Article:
Mr Guerinot met with Carty only once before the trial began, for just 15 minutes. He failed to call any witnesses and neglected to tell the jury that the three kidnappers who gave the crucial evidence against Carty did so as part of a plea bargain that would see them spared the death penalty.

“Jerry Guerinot was the biggest windbag I have ever met,” Carty said. “He was incompetent. He did nothing for me. He never prepared. He met me for a quarter of an hour, two weeks prior to the trial. That was the only time I met him in the nine and a half months I was sitting waiting for the case to start.”

Mr Guerinot, who has since retired from capital cases, had little grasp of his brief, she alleged. Carty said: “He was not familiar with the murder site. He had no contact with my family. He even kept calling me different names in court. Belinda. Melinda. He one time asked if my surname was McCarthy.”

Since the guilty verdict was handed down, Carty has had plenty of time to reflect. Each day starts at 3am at Mountain View, when all 10 of the female death-row inmates in Texas are told to rise and put on their all-white prison uniform (if it is cold, they are allowed to add a green anorak).

She is allowed out of her cell for just four hours in each 24: a two-hour period, from 6.30am, when she practices cross-stitching, and another two-hour period, from 2.30pm, when she walks around a caged yard with her fellow inmates. They are a diverse group who, like most of the people America’s courts put to death, hail disproportionately from ethnic minorities: four are black, four Hispanic and two white.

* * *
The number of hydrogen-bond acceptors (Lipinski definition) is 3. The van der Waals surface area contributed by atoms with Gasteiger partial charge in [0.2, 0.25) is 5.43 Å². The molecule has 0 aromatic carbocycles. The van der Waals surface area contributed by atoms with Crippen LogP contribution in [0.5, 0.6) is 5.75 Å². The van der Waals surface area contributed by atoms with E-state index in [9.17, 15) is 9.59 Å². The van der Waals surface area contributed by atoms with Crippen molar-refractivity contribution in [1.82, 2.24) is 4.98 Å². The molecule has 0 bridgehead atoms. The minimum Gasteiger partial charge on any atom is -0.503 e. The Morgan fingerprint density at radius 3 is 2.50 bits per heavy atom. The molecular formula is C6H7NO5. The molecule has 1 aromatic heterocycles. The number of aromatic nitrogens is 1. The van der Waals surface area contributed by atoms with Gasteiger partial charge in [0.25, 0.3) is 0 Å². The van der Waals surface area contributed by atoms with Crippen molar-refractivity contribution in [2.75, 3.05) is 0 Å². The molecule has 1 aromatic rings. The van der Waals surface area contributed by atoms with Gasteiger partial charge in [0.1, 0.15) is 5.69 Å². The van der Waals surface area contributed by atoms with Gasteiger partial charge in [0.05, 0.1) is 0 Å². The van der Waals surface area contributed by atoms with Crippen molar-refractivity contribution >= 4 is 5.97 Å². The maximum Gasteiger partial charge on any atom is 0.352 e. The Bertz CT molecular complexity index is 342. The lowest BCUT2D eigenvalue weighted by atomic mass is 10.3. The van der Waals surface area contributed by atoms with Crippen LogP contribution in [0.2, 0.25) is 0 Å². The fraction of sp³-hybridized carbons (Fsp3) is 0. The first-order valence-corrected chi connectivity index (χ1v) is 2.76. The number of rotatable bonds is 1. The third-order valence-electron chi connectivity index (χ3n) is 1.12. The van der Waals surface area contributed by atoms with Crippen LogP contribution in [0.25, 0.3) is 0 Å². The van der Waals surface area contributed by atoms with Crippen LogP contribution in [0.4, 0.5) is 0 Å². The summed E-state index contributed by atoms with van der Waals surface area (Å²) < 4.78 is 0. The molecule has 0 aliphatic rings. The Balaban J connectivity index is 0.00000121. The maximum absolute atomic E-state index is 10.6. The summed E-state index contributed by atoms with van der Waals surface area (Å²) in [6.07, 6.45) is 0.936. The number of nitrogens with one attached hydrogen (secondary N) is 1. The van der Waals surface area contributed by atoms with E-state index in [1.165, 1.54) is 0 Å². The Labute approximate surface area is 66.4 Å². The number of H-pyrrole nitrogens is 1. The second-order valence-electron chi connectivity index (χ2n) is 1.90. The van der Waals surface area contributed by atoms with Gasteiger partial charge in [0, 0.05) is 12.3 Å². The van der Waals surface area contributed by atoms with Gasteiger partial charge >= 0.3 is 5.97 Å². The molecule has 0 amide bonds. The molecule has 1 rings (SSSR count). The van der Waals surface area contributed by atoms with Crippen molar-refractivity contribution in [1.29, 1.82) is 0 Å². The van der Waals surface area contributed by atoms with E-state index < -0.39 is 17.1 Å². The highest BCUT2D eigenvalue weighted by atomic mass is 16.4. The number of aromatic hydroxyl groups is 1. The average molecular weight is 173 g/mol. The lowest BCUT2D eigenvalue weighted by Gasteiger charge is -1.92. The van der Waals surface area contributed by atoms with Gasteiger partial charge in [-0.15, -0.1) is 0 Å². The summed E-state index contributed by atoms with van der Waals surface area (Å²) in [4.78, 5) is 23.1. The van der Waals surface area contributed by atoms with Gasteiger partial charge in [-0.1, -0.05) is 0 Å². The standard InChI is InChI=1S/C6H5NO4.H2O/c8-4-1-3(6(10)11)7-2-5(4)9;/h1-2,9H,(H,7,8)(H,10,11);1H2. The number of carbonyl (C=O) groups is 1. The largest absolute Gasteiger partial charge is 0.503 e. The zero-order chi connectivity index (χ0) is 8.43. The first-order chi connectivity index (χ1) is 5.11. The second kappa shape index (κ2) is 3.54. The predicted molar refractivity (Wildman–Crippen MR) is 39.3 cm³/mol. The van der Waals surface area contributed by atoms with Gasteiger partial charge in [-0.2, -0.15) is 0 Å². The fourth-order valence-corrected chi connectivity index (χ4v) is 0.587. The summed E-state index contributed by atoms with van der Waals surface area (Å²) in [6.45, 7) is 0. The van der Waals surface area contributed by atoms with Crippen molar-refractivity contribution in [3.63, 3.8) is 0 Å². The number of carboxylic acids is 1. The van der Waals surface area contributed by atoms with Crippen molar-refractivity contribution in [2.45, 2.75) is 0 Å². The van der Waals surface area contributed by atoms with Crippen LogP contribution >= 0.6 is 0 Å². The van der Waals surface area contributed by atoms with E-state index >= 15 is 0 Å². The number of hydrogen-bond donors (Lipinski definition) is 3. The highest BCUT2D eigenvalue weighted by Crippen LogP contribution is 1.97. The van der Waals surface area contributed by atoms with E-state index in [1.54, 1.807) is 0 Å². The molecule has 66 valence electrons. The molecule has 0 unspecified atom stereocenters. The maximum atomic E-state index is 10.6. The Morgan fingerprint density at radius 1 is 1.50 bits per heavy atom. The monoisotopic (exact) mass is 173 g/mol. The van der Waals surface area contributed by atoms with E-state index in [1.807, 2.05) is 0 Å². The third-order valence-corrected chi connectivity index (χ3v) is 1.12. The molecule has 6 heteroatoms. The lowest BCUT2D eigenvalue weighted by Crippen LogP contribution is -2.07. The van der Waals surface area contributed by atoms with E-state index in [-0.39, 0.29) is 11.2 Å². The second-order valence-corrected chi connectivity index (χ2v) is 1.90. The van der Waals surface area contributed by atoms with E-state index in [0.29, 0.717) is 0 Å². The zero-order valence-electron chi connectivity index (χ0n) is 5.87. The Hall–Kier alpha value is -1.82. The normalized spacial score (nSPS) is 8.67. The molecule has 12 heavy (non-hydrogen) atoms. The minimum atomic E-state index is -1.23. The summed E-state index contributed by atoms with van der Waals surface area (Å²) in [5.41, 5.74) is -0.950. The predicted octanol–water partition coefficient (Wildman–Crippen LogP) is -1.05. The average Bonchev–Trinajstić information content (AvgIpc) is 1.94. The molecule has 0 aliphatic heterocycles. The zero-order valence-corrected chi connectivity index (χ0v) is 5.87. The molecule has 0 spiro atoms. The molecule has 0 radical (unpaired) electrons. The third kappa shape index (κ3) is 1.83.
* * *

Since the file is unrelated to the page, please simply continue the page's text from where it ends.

Carty says she spends most of the time she is locked away in a cell “sulking, throwing a tantrum, or sitting to reflect”.

She also catches up on correspondence. Once each week, for two hours, family members are allowed to visit although her daughter, Jovelle, has lately been prevented by prison authorities from bringing Carty’s grandsons with her.

Over the years, Carty has watched her case drift in and out of the public eye. In 2009, a statue of her was placed on the vacant plinth at Trafalgar Square. Her many voluble supporters include Bianca Jagger, who has described her plight as a “most egregious miscarriage of justice”.

The irony, however, is that her circumstances are now unlikely to change until a death warrant is actually signed. At that point, the British Government will heavily lobby on her behalf, while appeal lawyers once more call for a retrial.

If the worst comes to the worst, her last hope will be a pardon from Texas Governor Rick Perry. The chances of success on that front are, statistically speaking, slim: Mr Perry has granted clemency to just one death-row inmate in his nine years in office, while allowing 225 to be killed.

With this in mind, Carty has already written her will, and given her mother instructions for her funeral. She is currently considering what to select for her last meal. “I did not do this crime and the real murderer who committed this crime is out there,” she says, as guards announce that our time is up. “I just tell myself that God has a better plan.”